Shelley: Chrissy, thanks so much for joining my interview series that takes a deeper look at my internet list called the Top 50 Art Therapy Blogs. You are listed under the category of "Arts and Healing." I have a been such a fan of your art and writing for several years now! I love meditating on the expressive art on your blog but I have been most deeply struck by the raw honesty of your writing.
1. Stabilizing Creative Confidence
Shelley: I love how honest you are about the dichotomy between confidence and fear that we all seem to struggle with as artists. In your blog you say:
“I worry whether you'll see through my colourful facade and understand that inside, I'm a strange mix of creative confidence laced with quivering fear.”
Shelley: What helps you to stabilize your “creative confidence?”
Chrissy: Creative confidence is something that over the years, has come to flow quite naturally for me. The process of creating is actually the easy part for me; the part that feels most vulnerable is sharing my authentic voice. Like everything else, practice and courage gets me through. I’ve grown to embrace taking risks as my intuition guides me, even when it scares the hell outta me to do so. I’m open to learning as I go. My intuition has never led me astray.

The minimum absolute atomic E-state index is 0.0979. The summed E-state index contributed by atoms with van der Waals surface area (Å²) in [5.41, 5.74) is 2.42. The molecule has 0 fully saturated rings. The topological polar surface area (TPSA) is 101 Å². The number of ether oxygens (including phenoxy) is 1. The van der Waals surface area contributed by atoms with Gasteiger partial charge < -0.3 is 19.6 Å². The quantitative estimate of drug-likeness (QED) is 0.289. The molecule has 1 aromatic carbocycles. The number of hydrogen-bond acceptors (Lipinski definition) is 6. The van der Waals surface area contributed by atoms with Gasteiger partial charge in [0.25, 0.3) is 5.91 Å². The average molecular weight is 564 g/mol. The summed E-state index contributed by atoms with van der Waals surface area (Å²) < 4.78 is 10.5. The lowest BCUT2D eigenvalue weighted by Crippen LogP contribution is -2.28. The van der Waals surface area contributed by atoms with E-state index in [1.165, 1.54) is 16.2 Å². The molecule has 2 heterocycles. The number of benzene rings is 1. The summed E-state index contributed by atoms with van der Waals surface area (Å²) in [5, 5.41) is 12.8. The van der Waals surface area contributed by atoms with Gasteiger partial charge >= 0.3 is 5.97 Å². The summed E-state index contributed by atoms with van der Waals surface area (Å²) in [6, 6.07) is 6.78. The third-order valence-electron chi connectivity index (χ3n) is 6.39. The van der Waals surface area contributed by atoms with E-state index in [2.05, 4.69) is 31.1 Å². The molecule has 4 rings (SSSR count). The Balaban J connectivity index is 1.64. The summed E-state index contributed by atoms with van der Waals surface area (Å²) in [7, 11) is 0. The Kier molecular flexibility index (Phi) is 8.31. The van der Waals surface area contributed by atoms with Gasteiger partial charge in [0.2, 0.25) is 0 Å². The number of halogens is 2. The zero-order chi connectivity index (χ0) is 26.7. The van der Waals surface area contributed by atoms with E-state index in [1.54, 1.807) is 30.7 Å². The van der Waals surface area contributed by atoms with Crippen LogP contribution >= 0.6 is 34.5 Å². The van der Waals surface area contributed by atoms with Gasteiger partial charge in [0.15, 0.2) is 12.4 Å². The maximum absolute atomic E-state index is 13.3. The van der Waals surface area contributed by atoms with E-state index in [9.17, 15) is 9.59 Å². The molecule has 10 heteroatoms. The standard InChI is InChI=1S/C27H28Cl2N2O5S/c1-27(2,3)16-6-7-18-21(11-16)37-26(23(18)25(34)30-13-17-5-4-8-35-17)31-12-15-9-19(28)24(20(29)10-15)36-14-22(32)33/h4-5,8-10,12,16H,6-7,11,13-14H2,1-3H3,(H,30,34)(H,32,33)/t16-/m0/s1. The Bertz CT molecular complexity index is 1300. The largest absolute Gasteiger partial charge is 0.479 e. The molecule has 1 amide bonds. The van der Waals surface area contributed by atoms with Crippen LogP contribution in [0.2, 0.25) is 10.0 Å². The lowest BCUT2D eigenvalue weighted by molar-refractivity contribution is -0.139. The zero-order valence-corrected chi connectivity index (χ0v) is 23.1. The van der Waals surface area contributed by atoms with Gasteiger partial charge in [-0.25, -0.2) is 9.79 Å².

Shelley: Do you spend a good portion of your day immersed in creativity?
Chrissy: I’d like to say that I paint or write every day, but I don’t. I do however see my life as a creative process and I like to approach it as such.
As someone who has lived with lifelong anxiety, my daily creative experience often has a ‘self-love’ flavour, as I learn and develop new ways to accept and nourish myself and still be of service. For me this means morning and evening meditations, teamed with making choices mindfully from one moment to another. And learning to say “No”. This for me has been a highly creative experience in itself and when I create in art-terms, this all feeds into my work.
Shelley: I know you have a young son. What does a creative day look like for you right now as a mom?